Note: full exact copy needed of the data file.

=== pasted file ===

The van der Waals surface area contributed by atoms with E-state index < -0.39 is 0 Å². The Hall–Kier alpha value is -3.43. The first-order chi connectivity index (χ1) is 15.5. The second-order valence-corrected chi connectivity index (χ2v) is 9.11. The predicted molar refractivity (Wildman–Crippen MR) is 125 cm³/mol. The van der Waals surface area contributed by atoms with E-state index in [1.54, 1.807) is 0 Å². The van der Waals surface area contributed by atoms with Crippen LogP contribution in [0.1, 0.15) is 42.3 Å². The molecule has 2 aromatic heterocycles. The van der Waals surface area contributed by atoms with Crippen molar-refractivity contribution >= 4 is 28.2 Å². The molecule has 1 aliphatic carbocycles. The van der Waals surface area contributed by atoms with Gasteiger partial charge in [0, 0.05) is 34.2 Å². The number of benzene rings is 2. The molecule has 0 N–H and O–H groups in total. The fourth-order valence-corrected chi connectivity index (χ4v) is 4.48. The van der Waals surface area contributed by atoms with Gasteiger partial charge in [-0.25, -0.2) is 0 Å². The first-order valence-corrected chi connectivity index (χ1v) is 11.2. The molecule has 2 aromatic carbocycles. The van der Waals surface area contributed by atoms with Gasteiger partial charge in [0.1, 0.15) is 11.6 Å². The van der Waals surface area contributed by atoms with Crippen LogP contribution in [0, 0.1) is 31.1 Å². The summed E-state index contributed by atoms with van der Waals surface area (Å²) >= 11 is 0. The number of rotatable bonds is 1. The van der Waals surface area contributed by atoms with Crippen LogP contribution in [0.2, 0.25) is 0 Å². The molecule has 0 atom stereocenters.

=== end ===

The van der Waals surface area contributed by atoms with E-state index < -0.39 is 0 Å². The Hall–Kier alpha value is -3.43. The first-order chi connectivity index (χ1) is 15.5. The second-order valence-corrected chi connectivity index (χ2v) is 9.11. The predicted molar refractivity (Wildman–Crippen MR) is 125 cm³/mol. The van der Waals surface area contributed by atoms with E-state index in [1.54, 1.807) is 0 Å². The van der Waals surface area contributed by atoms with Crippen LogP contribution in [0.1, 0.15) is 42.3 Å². The molecule has 2 aromatic heterocycles. The van der Waals surface area contributed by atoms with Crippen molar-refractivity contribution >= 4 is 28.2 Å². The molecule has 1 aliphatic carbocycles. The van der Waals surface area contributed by atoms with Gasteiger partial charge in [0, 0.05) is 34.2 Å². The number of benzene rings is 2. The molecule has 0 N–H and O–H groups in total. The fourth-order valence-corrected chi connectivity index (χ4v) is 4.48. The van der Waals surface area contributed by atoms with Gasteiger partial charge in [-0.25, -0.2) is 0 Å². The first-order valence-corrected chi connectivity index (χ1v) is 11.2. The molecule has 2 aromatic carbocycles. The van der Waals surface area contributed by atoms with Gasteiger partial charge in [0.1, 0.15) is 11.6 Å². The van der Waals surface area contributed by atoms with Crippen LogP contribution in [0, 0.1) is 31.1 Å². The summed E-state index contributed by atoms with van der Waals surface area (Å²) >= 11 is 0. The number of rotatable bonds is 1. The van der Waals surface area contributed by atoms with Crippen LogP contribution in [0.2, 0.25) is 0 Å². The molecule has 0 atom stereocenters.